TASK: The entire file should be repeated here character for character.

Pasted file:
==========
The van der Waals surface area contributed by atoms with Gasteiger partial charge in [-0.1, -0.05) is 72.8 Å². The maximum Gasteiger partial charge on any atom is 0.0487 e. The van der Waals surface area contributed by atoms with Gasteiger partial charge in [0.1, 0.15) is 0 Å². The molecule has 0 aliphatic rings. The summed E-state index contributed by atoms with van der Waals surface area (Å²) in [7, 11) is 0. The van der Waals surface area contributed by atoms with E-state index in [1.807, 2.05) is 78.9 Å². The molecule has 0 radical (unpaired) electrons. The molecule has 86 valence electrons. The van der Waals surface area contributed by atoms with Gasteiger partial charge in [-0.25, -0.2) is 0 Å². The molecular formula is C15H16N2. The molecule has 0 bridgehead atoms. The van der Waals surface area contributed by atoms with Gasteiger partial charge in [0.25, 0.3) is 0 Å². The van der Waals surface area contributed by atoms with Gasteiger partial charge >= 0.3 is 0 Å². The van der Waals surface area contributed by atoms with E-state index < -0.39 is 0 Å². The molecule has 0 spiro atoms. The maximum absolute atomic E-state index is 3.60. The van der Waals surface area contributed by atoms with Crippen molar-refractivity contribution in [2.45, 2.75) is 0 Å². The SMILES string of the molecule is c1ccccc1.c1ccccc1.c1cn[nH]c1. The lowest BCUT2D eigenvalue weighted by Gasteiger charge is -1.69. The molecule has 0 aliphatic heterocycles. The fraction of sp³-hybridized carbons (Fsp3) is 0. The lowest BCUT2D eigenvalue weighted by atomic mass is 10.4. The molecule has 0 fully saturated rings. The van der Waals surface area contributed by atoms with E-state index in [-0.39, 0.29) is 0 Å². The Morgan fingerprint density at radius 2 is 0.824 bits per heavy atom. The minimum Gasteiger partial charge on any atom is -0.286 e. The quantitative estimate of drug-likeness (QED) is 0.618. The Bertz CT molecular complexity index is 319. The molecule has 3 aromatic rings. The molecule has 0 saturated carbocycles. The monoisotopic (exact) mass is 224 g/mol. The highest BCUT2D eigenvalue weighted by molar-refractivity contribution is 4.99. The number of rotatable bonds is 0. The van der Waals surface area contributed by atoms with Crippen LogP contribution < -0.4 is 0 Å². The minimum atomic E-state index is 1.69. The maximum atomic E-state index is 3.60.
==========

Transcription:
The van der Waals surface area contributed by atoms with Gasteiger partial charge in [-0.1, -0.05) is 72.8 Å². The maximum Gasteiger partial charge on any atom is 0.0487 e. The van der Waals surface area contributed by atoms with Gasteiger partial charge in [0.1, 0.15) is 0 Å². The molecule has 0 aliphatic rings. The summed E-state index contributed by atoms with van der Waals surface area (Å²) in [7, 11) is 0. The van der Waals surface area contributed by atoms with E-state index in [1.807, 2.05) is 78.9 Å². The molecule has 0 radical (unpaired) electrons. The molecule has 86 valence electrons. The van der Waals surface area contributed by atoms with Gasteiger partial charge in [-0.25, -0.2) is 0 Å². The molecular formula is C15H16N2. The molecule has 0 bridgehead atoms. The van der Waals surface area contributed by atoms with Gasteiger partial charge in [0.25, 0.3) is 0 Å². The van der Waals surface area contributed by atoms with Gasteiger partial charge >= 0.3 is 0 Å². The van der Waals surface area contributed by atoms with E-state index < -0.39 is 0 Å². The molecule has 0 spiro atoms. The maximum absolute atomic E-state index is 3.60. The van der Waals surface area contributed by atoms with Crippen molar-refractivity contribution in [2.45, 2.75) is 0 Å². The SMILES string of the molecule is c1ccccc1.c1ccccc1.c1cn[nH]c1. The lowest BCUT2D eigenvalue weighted by Gasteiger charge is -1.69. The molecule has 0 aliphatic heterocycles. The fraction of sp³-hybridized carbons (Fsp3) is 0. The lowest BCUT2D eigenvalue weighted by atomic mass is 10.4. The molecule has 0 fully saturated rings. The van der Waals surface area contributed by atoms with E-state index in [-0.39, 0.29) is 0 Å². The Morgan fingerprint density at radius 2 is 0.824 bits per heavy atom. The minimum Gasteiger partial charge on any atom is -0.286 e. The quantitative estimate of drug-likeness (QED) is 0.618. The Bertz CT molecular complexity index is 319. The molecule has 3 aromatic rings. The molecule has 0 saturated carbocycles. The monoisotopic (exact) mass is 224 g/mol. The highest BCUT2D eigenvalue weighted by molar-refractivity contribution is 4.99. The number of rotatable bonds is 0. The van der Waals surface area contributed by atoms with Crippen LogP contribution < -0.4 is 0 Å². The minimum atomic E-state index is 1.69. The maximum atomic E-state index is 3.60.